More electoral reforms on the way

Priscilla Chigumba

The Zimbabwe Electoral Commission could in the long-term introduce closed-circuit television cameras inside polling stations to help reduce post-election disputes.

Countries like Russia use that technology, and electronic ballot boxes that count votes on casting to engender greater transparency.

The cameras are mounted near polling booths and outside election centres.

Zec Chairperson Justice Priscilla Chigumba, who observed Russia’s national polls two weeks ago, said the Commission was exploring the possibility of introducing CCTV after this year’s harmonised elections.

She told The Sunday Mail, “I learnt of new technologies which we can possibly adopt here. I looked at the technology and asked myself, ‘How can we make our elections have less challenges of disputes?’

“Russians have cameras in all their polling stations. In terms of technology, that is very good. The cameras were not directly above the polling booth, but would capture images of everyone going in and out.

“I was also acquainted with the electronic ballot box which automatically switches on when polling begins. It has an electronic counter that counts the number of ballot papers as people vote, and you will be able to know the number of people who would have voted at any given point.

“… We got to one polling station at 10:30 am, and they had registered exactly 1 170 voters in just a couple of hours. The ballot box is tamper-proof. It cannot be opened and switches off automatically when polling stops. It transmits information electronically to the election information centre.”

She laughed off allegations peddled in opposition circles that she was in Russia “to learn election-rigging”.

“The President of Zimbabwe accepted an invitation by his Russian counterpart for Zimbabwe to observe Russia’s elections. We went to Russia as a seven-member delegation comprising Zec’s legal director, staffers from Parliament and the Foreign Affairs Ministry, Ambassador Christopher Mutsvangwa and I.

“The reason for that visit was that since I came into office, I had never observed elections. So, this was my first time to do so.” Justice Chigumba said Zec was cross-checking polling station entries and possible double registrants in the voters’ roll, with public inspection of the register slated for May 2018.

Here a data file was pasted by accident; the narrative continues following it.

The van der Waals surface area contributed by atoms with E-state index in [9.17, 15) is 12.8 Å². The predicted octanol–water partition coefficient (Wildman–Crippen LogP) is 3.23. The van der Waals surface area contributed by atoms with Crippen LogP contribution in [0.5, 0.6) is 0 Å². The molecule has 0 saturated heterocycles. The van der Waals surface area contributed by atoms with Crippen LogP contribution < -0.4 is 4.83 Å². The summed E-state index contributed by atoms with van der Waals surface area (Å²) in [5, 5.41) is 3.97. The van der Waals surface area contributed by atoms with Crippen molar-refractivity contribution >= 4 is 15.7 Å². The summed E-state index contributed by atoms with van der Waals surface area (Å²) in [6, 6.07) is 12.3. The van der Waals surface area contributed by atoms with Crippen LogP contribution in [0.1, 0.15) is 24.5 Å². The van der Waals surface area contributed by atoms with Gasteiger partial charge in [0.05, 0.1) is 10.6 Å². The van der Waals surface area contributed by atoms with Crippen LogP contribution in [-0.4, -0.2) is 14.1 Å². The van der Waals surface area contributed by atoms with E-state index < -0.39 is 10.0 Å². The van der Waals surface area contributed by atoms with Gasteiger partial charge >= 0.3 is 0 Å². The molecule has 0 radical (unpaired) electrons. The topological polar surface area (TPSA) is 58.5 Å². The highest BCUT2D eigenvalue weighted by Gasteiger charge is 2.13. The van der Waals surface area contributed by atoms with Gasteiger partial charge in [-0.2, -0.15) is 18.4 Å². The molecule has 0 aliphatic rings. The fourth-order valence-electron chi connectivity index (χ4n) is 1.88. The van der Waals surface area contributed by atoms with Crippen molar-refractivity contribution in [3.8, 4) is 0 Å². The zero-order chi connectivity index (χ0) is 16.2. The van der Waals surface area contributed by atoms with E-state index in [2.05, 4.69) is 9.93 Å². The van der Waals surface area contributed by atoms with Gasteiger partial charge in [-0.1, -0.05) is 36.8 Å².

She said interim committees comprising political parties, police and Zimbabwe Human Rights Commission officials will be assembled to help maintain peace during primary elections.

Tender processes for the supply of ballot papers have opened.

“What we are basically saying is that it is everyone’s obligation to audit the voters’ roll, checking whether one’s name was spelt correctly and whether they were allocated the correct polling station. It is a transparent process open to all.

“This will be an opportunity to change polling stations if voters feel the need to do so. This is the time to change your mind; when the voters’ roll is laid open for inspection. It will also be time to remove from the roll names of those who may have died.

“The legal position behind inspection of the voters’ roll is that it is provisional and subject to correction. After corrections, we’ll come up with a clean roll that will be gazetted after which the President can proclaim election dates.”

Justice Chigumba said Treasury had allocated US$98 million towards the polls from a budget of US$140 million that Zec submitted after its BVR blitz.

International partners, she said, would likely meet the deficit.

On anti-violence committees, she explained: “Political parties have a code of conduct which prevents them from electoral violence. What we need to do is disseminate information or get people to report because nothing can be done if a report is not made.

“The Zimbabwe Human Rights Commission is involved and makes recommendations. So, we agreed to set up interim committees within 10 days of (last Wednesday’s) meeting. We deal with these issues, especially now going into primary elections.”

The elections chief also said, “The ballot paper is printed here by Fidelity Printers, but we procure it from whichever company will have won the tender, and Zec is in the process of identifying that company.

“The tender is conducted in consultation with the Procurement Regulatory Authority of Zimbabwe. We will disclose how many (papers) were used and the surplus, and that is a matter of law. That report has to be made public.”

Zimbabwe will hold Presidential, parliamentary and local government elections between July 21 and August 21, 2018.

President Emmerson Mnangagwa has committed to free, fair and credible polls, and has opened observation to various foreign bodies on the strength of that pledge.

Over 5,3 million people have registered biometrically since last September.

Around 100 political parties are lining up to contest, though a good number could fall away come Nomination Court sitting which requires parties to pay fees and submit their supporters’ signatures.